Her lunch is a chicken salad made up of salad leaves, sliced pear and chicken with a vinaigrette dressing and no drink. It is eaten in her harbour view dressing room. Nicole is a big fan of fine dining and if she could do anything, "I would go somewhere like an island retreat and no-one else and just sit and eat and drink the whole week and come back really fat!"
Sebastian Duarte, 27, Construction Worker, Sydney CBD
I follow 27 year old crane crew worker Sebastian up the stairs to the break room of the George Street, Sydney construction site where his fellow construction workers are having lunch. Due to the early hour of their start at 6:30am the first lunch break (aka "smoko") occurs at 10am with a second at 1pm and today they are finishing the day at 8pm.
Sebastian and his colleagues collect their various lunches from the pie warmer that keeps the food warm. Almost all of them bring lunch from home. "If we bought our smoko from the shops it would cost us $60 a day," Sebastian explains. Saturdays is however one day that they dub "bacon and egg roll day" and they buy these in as a treat after Friday night drinks.
His lunch is usually prepared by his girlfriend Elly and today it is a chicken and corn soup made on the stove top and simmered for four hours. Another container has four corn and zucchini fritters and there is also a salad with home made dressing, iced cupcake and a nut slice. Everything is home made and his colleagues all take out containers of home made leftovers from their Eskys and backpacks.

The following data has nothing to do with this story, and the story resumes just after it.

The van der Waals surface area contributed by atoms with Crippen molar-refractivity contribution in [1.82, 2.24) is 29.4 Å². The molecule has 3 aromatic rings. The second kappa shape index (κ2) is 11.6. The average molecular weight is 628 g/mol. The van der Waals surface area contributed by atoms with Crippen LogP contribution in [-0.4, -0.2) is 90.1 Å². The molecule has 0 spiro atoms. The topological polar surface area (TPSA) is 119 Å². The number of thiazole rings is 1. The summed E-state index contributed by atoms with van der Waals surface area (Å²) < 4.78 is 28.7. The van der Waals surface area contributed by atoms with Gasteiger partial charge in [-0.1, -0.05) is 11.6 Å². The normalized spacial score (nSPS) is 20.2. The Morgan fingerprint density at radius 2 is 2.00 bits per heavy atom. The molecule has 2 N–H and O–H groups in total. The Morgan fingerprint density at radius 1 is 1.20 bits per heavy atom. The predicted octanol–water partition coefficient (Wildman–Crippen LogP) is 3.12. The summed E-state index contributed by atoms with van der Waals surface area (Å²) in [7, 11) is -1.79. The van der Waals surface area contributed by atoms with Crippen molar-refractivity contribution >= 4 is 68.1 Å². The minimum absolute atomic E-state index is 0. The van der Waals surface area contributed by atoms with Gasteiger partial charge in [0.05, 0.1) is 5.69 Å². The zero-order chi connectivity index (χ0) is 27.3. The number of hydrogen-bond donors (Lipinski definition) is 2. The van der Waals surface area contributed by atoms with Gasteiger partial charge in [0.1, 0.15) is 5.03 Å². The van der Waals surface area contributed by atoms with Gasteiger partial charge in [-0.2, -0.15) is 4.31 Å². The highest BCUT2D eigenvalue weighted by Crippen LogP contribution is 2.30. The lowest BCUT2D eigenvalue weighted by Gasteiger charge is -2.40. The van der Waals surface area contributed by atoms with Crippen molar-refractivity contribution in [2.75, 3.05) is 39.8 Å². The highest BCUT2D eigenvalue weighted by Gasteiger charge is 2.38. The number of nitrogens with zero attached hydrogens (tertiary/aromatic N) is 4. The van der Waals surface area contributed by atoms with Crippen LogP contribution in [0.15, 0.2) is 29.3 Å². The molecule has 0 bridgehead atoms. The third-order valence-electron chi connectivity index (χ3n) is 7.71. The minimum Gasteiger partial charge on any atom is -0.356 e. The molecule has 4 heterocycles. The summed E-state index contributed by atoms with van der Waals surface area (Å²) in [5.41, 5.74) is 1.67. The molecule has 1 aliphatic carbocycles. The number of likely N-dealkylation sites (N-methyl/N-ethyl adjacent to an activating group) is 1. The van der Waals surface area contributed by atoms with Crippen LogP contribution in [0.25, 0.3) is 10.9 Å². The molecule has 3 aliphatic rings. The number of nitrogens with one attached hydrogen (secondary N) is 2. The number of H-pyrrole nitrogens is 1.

During the day Sebastian drinks about four litres of water from his refillable container nicknamed "Wilson." "I try to be as healthy as I can but I have a sweet tooth" he admits and he and his team mate Brendan keep a stash of chocolate for a 5:30-6pm slump - usually some family sized blocks of fruit and nut chocolate. There isn't any trading of lunches but he and Brendan sometimes offer a taste of each other's lunch.
Brendan drinks energy drinks and Sebastian shakes his head. "I try and tell him that there's more energy in a green apple than a can of V," he says holding up an apple to make his point.
So tell me Dear Reader, Could you match the person to their lunch? What is your job and what did you have for lunch today? And what other jobs would you like to see profiled?